FCA raises concerns about cost and charge disclosure among advisers

Written by Adam Cadle

The Financial Conduct Authority (FCA) has today raised concerns about the way financial advisers are disclosing costs and charges.

The FCA said it has found all advisers it reviewed were aware of the Mifid II rules and their responsibilities to disclose all costs and charges to customers. There were however some intermediaries in the sample who interpreted the rules inconsistently, making like-for-like comparisons of costs and charges difficult.

Some advisers told the FCA they were leaving out transaction and incidental costs and charges because they could not get the necessary data. They explained that this was compliant as the rules allowed them to estimate the costs as zero. The FCA has argued that it does not consider this an appropriate interpretation of the rules, and there is room for firms to use "a reasonable and sufficiently accurate estimate of the total costs of the financial instrument".

Advisers were told by the FCA they should also review pre-sale assumptions based on post-sale experience and adjust where necessary.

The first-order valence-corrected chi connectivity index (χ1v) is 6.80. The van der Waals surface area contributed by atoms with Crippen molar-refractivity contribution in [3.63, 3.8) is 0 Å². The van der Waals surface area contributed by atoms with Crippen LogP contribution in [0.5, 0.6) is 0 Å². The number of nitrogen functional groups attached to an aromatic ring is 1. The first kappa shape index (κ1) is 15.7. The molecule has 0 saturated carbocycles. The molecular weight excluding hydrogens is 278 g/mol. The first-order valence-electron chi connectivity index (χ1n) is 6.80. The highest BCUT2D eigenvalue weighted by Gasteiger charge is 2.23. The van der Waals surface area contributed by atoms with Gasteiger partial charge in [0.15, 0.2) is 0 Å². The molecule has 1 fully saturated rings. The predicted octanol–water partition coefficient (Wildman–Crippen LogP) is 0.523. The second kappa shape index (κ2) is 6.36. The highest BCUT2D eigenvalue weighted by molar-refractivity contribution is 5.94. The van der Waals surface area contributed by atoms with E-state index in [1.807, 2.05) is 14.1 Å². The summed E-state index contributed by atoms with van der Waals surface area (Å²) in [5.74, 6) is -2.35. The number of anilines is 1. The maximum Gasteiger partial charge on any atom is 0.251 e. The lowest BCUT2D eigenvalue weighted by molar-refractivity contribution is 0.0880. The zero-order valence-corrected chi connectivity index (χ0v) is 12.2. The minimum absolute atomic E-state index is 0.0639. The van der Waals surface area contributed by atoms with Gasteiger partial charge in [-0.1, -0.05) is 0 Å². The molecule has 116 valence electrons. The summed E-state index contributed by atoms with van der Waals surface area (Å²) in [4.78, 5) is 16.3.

The regulator said it expects an investment firm to take reasonable steps to minimise the effort required for a client to request an itemised breakdown.

A few businesses were found by the FCA to be prominently advertising low costs while disclosing higher aggregated costs in less visible parts of their website. The City watchdog argued such a practice is unlikely to meet the requirements that marketing material be fair, clear and not misleading, and that information in marketing communications is consistent with that provided to clients in the course of providing services.

The FCA stated it told firms it found doing this to change their disclosures accordingly.

To view the key findings document click here

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